In the early hours, the wind increased to a brisk 12-15K from the WNW, and we were able to use full sail complement and progress at speeds of 6 to 8 knots for an hour.  Later, with wind on the nose, we motor sailed again, arriving in Annapolis at 8 AM. Dan expertly brought HALIMEDA to a bulkhead on Ego Alley, after a short wait for a vacancy. Since Matt was not testing, and his business details needed his attention, he parted company with the cruise. We cleaned up the boat, finished our logs and reviewed the course material before the three remaining students took their test. All passed with excellent grades and we dined at Pusser's to celebrate.

July 23, Saturday
We left Annapolis at 8 AM, with Dan at the helm and Tom navigating. The north wind on the nose brought large swells as we passed under the Chesapeake Bay Bridge. We continued to motor sail up the bay, with Tom at the helm, as we arrived at Haven Harbor to replenish fuel & water and also pump out. Dean expertly moved HALIMEDA from Haven Harbor to her slip in Spring Cove at noon. After final clean up, certificates were presented to these excellent students, who had completed the 420 mile journey safely and with great vigilance. We all had such a good time that we look forward to sailing together again, with more wind and less oppressive hot weather.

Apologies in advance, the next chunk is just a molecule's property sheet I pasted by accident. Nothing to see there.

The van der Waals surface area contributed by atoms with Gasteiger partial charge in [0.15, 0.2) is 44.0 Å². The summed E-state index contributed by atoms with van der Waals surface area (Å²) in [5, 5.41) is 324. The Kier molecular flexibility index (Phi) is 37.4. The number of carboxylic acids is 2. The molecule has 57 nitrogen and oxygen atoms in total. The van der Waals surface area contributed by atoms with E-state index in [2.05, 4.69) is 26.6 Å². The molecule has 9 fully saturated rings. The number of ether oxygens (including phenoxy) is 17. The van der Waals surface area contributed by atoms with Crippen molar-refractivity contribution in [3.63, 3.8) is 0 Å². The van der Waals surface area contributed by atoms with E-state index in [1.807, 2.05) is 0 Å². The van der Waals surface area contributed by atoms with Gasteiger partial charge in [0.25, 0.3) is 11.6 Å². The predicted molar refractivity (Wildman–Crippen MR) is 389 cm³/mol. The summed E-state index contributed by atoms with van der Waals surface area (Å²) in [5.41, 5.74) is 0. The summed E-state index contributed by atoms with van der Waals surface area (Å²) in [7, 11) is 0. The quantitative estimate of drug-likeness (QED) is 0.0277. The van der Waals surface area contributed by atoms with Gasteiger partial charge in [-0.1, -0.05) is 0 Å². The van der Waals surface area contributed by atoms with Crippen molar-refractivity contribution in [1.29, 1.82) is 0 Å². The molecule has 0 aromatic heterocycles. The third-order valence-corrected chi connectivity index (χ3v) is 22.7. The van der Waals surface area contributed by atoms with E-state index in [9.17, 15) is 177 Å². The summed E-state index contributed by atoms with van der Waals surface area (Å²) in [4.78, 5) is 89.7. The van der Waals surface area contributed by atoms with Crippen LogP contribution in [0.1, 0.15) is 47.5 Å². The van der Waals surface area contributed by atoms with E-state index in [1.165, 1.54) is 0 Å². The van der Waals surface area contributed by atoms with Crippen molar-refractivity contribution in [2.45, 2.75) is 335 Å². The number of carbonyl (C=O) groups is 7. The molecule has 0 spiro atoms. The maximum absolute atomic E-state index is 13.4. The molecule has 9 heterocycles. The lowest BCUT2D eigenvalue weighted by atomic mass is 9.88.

Captain Joe Kliment
Rock Hall, MD
July 25, 2005